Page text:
Prizzi's Honor (1985) & The Dead (1987)

Sunday, August 27, 2017
7:00 pm - 10:30 pm, UCLA Hammer Museum - Billy Wilder Theater

John Huston: A Retrospective

See below for additional information.

Admission

Advance tickets are available online for $10.

Tickets are also available at the Billy Wilder Theater box office beginning one hour before showtime: $9, general admission; free to all UCLA students with valid ID; $8, other students, seniors and UCLA Alumni Association members with ID.

Contact

Film and Television Archive
(310) 206-8013
archive@cinema.ucla.edu

Website

https://www.cinema.ucla.edu/events/2017/john-huston-a-r...

Additional Information

Prizzi's Honor (1985) - Huston’s bravura dark comedy Prizzi’s Honor is a late-career masterpiece, one of three, including Under the Volcano and The Dead, but what separates it from the others is the stylish energy that prompted Pauline Kael to suggest the film felt as if “a fresh new talent had burst on the scene.” Jack Nicholson plays Charley, a loyal hitman for the Prizzi crime family, who unwittingly falls for another professional killer (Kathleen Turner). A comically fraught complication on its own, it’s an affair of the heart keenly exploited by the black sheep of the Prizzi clan, Maerose (Anjelica Huston), to work her way back into the family’s good graces—and its circle of power. Their second serious work together for father and daughter (the first being A Walk With Love and Death), Prizzi’s Honor earned Anjelica an Oscar for Best Supporting Actress.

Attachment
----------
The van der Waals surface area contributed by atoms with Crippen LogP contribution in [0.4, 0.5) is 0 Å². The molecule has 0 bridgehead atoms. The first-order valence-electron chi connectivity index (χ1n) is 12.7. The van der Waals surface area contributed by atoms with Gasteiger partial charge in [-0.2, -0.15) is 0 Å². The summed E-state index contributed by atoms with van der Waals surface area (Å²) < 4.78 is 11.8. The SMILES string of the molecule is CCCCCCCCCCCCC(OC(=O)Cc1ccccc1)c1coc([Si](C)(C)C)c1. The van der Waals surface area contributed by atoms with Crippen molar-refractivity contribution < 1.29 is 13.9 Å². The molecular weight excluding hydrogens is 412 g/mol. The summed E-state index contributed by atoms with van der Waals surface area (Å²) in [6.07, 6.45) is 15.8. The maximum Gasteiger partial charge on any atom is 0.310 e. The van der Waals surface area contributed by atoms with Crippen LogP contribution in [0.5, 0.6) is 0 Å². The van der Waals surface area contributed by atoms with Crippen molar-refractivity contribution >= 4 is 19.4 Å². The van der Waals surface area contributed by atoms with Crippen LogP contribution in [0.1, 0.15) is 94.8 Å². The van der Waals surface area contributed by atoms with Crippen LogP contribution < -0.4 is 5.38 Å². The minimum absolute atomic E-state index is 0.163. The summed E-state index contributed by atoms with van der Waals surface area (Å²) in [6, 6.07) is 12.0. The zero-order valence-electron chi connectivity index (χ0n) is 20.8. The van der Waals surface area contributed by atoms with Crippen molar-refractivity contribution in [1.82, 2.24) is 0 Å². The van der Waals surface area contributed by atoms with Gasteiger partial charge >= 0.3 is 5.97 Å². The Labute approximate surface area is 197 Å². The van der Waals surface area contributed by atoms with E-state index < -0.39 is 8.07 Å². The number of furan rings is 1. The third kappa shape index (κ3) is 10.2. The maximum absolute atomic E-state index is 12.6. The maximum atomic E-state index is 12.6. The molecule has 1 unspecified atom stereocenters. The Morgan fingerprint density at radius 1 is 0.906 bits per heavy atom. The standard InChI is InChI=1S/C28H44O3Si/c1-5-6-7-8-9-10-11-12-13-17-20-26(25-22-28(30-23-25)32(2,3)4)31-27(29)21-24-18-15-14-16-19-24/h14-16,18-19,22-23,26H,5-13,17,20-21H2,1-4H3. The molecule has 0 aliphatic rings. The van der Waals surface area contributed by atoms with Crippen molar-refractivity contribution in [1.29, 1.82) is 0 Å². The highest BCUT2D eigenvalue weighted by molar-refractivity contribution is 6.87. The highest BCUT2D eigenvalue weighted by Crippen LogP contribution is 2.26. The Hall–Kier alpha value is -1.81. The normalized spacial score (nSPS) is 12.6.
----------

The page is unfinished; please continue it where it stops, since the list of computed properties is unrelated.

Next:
Followed by The Dead (1987) - Even while using a wheelchair and breathing from an oxygen tank, an 80-year-old Huston still perhaps couldn’t have predicted the irony in the title of his final contribution to his filmic canon. Released posthumously to widespread critical acclaim, this adaptation of James Joyce’s short story was Huston’s 41st work, a beautiful collaboration with daughter Anjelica as star and son Tony as screenwriter. Shot on location as a love letter to Ireland, where Huston also held citizenship, this intimate, deeply personal film poignantly and nakedly confronts “that awful bare fact of being alive—and then, not” (The Guardian).

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